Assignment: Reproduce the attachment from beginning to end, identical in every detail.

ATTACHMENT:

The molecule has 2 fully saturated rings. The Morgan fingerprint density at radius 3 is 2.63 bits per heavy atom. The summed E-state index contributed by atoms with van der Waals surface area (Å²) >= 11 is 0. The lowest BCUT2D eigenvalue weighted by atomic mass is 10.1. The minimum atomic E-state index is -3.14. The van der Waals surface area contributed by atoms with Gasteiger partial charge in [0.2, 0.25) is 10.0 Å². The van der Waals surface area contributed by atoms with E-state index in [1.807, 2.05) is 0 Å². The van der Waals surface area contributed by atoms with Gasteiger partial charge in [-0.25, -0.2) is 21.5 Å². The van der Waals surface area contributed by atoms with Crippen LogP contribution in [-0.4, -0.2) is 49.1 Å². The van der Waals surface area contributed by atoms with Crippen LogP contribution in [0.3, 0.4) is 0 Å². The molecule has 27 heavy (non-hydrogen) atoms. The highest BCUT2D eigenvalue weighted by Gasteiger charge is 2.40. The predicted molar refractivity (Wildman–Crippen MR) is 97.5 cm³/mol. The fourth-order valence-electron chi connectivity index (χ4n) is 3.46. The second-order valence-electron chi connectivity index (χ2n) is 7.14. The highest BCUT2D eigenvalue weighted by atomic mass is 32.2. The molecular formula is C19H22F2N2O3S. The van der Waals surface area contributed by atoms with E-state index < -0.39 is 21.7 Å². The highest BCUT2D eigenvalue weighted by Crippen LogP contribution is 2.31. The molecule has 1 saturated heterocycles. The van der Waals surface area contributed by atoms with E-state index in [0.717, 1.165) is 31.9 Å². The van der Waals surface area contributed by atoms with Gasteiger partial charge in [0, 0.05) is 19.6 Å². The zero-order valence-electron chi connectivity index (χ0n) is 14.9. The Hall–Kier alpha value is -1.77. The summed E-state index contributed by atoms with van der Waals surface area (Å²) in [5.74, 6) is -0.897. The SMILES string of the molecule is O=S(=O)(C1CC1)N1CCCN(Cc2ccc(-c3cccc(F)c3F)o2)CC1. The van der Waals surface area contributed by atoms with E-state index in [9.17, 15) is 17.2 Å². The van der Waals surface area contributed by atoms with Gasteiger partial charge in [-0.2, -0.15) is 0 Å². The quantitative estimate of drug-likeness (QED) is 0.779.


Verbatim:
The molecule has 2 fully saturated rings. The Morgan fingerprint density at radius 3 is 2.63 bits per heavy atom. The summed E-state index contributed by atoms with van der Waals surface area (Å²) >= 11 is 0. The lowest BCUT2D eigenvalue weighted by atomic mass is 10.1. The minimum atomic E-state index is -3.14. The van der Waals surface area contributed by atoms with Gasteiger partial charge in [0.2, 0.25) is 10.0 Å². The van der Waals surface area contributed by atoms with E-state index in [1.807, 2.05) is 0 Å². The van der Waals surface area contributed by atoms with Gasteiger partial charge in [-0.25, -0.2) is 21.5 Å². The van der Waals surface area contributed by atoms with Crippen LogP contribution in [-0.4, -0.2) is 49.1 Å². The van der Waals surface area contributed by atoms with Crippen LogP contribution in [0.3, 0.4) is 0 Å². The molecule has 27 heavy (non-hydrogen) atoms. The highest BCUT2D eigenvalue weighted by Gasteiger charge is 2.40. The predicted molar refractivity (Wildman–Crippen MR) is 97.5 cm³/mol. The fourth-order valence-electron chi connectivity index (χ4n) is 3.46. The second-order valence-electron chi connectivity index (χ2n) is 7.14. The highest BCUT2D eigenvalue weighted by atomic mass is 32.2. The molecular formula is C19H22F2N2O3S. The van der Waals surface area contributed by atoms with E-state index < -0.39 is 21.7 Å². The highest BCUT2D eigenvalue weighted by Crippen LogP contribution is 2.31. The molecule has 1 saturated heterocycles. The van der Waals surface area contributed by atoms with E-state index in [0.717, 1.165) is 31.9 Å². The van der Waals surface area contributed by atoms with Gasteiger partial charge in [0, 0.05) is 19.6 Å². The zero-order valence-electron chi connectivity index (χ0n) is 14.9. The Hall–Kier alpha value is -1.77. The summed E-state index contributed by atoms with van der Waals surface area (Å²) in [5.74, 6) is -0.897. The SMILES string of the molecule is O=S(=O)(C1CC1)N1CCCN(Cc2ccc(-c3cccc(F)c3F)o2)CC1. The van der Waals surface area contributed by atoms with E-state index in [9.17, 15) is 17.2 Å². The van der Waals surface area contributed by atoms with Gasteiger partial charge in [-0.2, -0.15) is 0 Å². The quantitative estimate of drug-likeness (QED) is 0.779.